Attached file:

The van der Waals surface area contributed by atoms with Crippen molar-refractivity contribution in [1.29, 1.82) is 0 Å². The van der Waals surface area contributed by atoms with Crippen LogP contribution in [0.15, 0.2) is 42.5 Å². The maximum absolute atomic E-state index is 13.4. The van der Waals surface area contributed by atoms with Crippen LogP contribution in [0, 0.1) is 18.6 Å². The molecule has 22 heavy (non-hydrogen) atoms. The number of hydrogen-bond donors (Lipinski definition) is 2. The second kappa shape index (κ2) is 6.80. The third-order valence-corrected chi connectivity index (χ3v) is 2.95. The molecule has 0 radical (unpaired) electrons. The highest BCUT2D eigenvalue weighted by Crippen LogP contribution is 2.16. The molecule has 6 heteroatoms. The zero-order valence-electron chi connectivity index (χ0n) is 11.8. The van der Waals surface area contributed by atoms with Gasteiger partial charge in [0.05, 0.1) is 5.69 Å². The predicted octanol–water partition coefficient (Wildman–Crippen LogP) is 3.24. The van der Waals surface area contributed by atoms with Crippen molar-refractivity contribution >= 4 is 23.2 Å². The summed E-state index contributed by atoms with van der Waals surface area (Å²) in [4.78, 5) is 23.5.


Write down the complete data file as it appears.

The van der Waals surface area contributed by atoms with Crippen molar-refractivity contribution in [1.29, 1.82) is 0 Å². The van der Waals surface area contributed by atoms with Crippen LogP contribution in [0.15, 0.2) is 42.5 Å². The maximum absolute atomic E-state index is 13.4. The van der Waals surface area contributed by atoms with Crippen LogP contribution in [0, 0.1) is 18.6 Å². The molecule has 22 heavy (non-hydrogen) atoms. The number of hydrogen-bond donors (Lipinski definition) is 2. The second kappa shape index (κ2) is 6.80. The third-order valence-corrected chi connectivity index (χ3v) is 2.95. The molecule has 0 radical (unpaired) electrons. The highest BCUT2D eigenvalue weighted by Crippen LogP contribution is 2.16. The molecule has 6 heteroatoms. The zero-order valence-electron chi connectivity index (χ0n) is 11.8. The van der Waals surface area contributed by atoms with Gasteiger partial charge in [0.05, 0.1) is 5.69 Å². The predicted octanol–water partition coefficient (Wildman–Crippen LogP) is 3.24. The van der Waals surface area contributed by atoms with Crippen molar-refractivity contribution >= 4 is 23.2 Å². The summed E-state index contributed by atoms with van der Waals surface area (Å²) in [4.78, 5) is 23.5.